With Crescendos of Vocals and Horns Blaring, ‘Susan’ Is a Song of Family, and Letting Go

Using humor, rich detail, and ample song, musician-writer-comedian Ahamefule J. Oluo tells stories of his mother, growing up, and searching, from Texas to Seattle to the Niger Delta. Susan runs through this Sunday at On the Boards. 

Note: the full Seattle run is already sold out. You can try the wait list, beginning an hour before each performance. The show will run at the Public Theater in New York in January.  


Who would’ve expected that the opening night of a show about family — its complexities, and loss, and a long-striving mother, and a notably absent father — would be 24 hours after my own (frequently absent) dad’s death? And yet, here we are. After learning of my family news, comedian Emmett Montgomery, who occasionally shares stories of his own mother’s passing just over a year ago, sent a kind note with a sage bit of insight: losing a parent is complicated.

It’s abundantly true. It’s sad and it’s all the other expected things, but for a great many of us it’s complicated.

It’s a rare show that unearths the complexities of family and loss as beautifully as Ahamefule J. Oluo does with Susan. Oluo’s heartfelt, layered new work, directed by Jennifer Zeyl, premiered yesterday at On the Boards. It runs through Sunday before moving to New York’s Public Theater in January.

Raised in Seattle, Oluo and his older sister (well-known writer Ijeoma Oluo) were born in Texas. Their mother Susan, a White woman from the Midwest, packed up and moved them west after the children’s father left and returned to Nigeria. Oluo was a month old when his father left; and, as if to signal the end to that chapter, the father promptly began a new family in his homeland. Born 10 months after the father left, Oluo’s half-brother would become a link to the part of Oluo’s family he never knew.

The generations-spanning narrative Oluo weaves in this 90-minute show is a bit about his father, and a bit about Nigeria. But it’s called Susan for a reason — and rather than telling a story of loss and the left behind, Oluo focuses on the many facets of his mother: the woman with the adventurous spirit; the Black Angus Karaoke Contest first-prize-winning singing voice; the will to make do for her children as her own dreams were cast aside; and the string of men who habitually took her attention away from them, including one she’d haul them all the way up the peninsula to go visit. (As Oluo describes, “As nice as prison was, there was one day I didn’t feel like going. It was my birthday.”)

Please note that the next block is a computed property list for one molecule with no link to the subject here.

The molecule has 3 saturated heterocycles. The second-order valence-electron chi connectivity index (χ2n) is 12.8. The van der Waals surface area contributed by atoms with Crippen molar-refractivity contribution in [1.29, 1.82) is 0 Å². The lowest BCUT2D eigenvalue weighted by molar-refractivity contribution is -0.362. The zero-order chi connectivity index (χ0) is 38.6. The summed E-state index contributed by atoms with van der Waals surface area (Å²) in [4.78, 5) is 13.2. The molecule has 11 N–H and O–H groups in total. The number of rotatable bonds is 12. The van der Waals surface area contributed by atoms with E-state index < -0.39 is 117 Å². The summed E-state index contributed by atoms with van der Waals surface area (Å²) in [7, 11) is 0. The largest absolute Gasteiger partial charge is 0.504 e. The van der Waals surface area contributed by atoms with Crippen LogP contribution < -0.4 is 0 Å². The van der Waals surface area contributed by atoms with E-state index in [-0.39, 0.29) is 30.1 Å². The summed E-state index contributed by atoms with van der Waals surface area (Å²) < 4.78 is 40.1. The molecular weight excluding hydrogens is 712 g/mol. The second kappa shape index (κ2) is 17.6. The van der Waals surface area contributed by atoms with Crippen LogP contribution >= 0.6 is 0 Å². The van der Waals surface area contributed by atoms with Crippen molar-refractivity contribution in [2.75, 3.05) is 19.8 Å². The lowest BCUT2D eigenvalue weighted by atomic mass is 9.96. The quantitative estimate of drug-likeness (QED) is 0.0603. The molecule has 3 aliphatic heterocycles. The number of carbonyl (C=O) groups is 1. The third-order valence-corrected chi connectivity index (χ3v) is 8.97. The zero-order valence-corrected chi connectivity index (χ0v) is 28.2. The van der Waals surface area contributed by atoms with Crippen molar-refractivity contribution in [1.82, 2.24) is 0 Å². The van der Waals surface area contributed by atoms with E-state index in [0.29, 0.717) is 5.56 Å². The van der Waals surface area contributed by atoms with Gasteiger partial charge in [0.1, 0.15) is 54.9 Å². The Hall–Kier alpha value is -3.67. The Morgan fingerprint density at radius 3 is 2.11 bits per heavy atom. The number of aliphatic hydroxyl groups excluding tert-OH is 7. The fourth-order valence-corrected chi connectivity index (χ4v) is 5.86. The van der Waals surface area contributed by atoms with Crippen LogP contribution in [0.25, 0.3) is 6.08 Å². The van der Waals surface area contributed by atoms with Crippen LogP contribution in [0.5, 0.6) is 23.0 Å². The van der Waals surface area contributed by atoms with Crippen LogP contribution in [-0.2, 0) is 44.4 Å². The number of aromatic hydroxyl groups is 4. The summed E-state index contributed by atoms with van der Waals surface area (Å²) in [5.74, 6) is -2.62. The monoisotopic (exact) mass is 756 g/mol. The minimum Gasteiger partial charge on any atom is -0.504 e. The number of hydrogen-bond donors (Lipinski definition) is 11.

Susan is rich in storytelling and musicality alike. At the top of the show, beautiful, swelling horns give way to a style that’s midway between stand-up and storyteller, as a lightly self-deprecating Oluo wows with noble acts of courage (fleeing fireworks and leaving his family in the dust) and rousing marital success (divorced twice by age 27). (Now in his 30s, he’s married a third time. His wife — who’s mentioned but never by name in the show — is best-selling author Lindy West, who co-wrote Susan.) His comedy bits sprinkled throughout do heavy lifting toward larger themes, in subtle ways. On notions of home and othering, for example, his funny (but too-true) “four types of hello” signal different stages of gentrification in Seattle’s historically Black neighborhoods, in which long-time residents become outsiders; they contrast nicely with the welcome Oluo received in his father’s village from people he’d never met, which in turn contrasts with the suspicion and racial othering (he’s a White man in Nigeria, and a Black man in the U.S.) he’s met with in town.

Oluo’s delivery in Susan is a style that might best be described as a narrative cabaret, a mixture of music and stories with a connecting arc running through it. He’s surrounded by two powerful singers and a seven-member band (of which he is one) that runs unusually deep in the horns section: trumpet, sax, trombone, and sousaphone, plus bass, keys, and drums. Throughout, Oluo does double-duty, hopping easily between microphone and trumpet; singer-songwriters okanomodé soulchilde and Tiffany Wilson take up the mics, vocals soaring, whenever Oluo plays.

The set and lighting are clean but cozy that takes us somewhere familiar, feeling at times like an intimate jazz club with a (mercifully light) hint of smoky haze wafting through. Stage lights come from 12 clear orbs suspended with dim bulbs, reminiscent of the 13 chandeliers suspended in a recent new work at Pacific Northwest Ballet. It’s a lovely effect.

In Susan, Oluo doesn’t try to force contradictions into a simple narrative, nor does he belabor their lack of neatness. Rather, he seems to thrive on the contradictions, the messiness, the complexities. He allows nuance to hang there in bare, unstated facts: that for many of us, family and home really are just complicated.

In Oluo’s hands, they make for a beautiful show.


Though Oluo’s father died years ago, his mother is very much alive. Read about Susan’s take on her son’s work here (Crosscut).  

Susan runs through 12/8 at On the Boards, in Lower Queen Anne. Tickets are $32 (wait list day of show only); info here. Accessibility notes: restrooms are gender-neutral and multi-stall; theatre and common areas are wheelchair accessible.

Chase D. Anderson is Editor & Producer of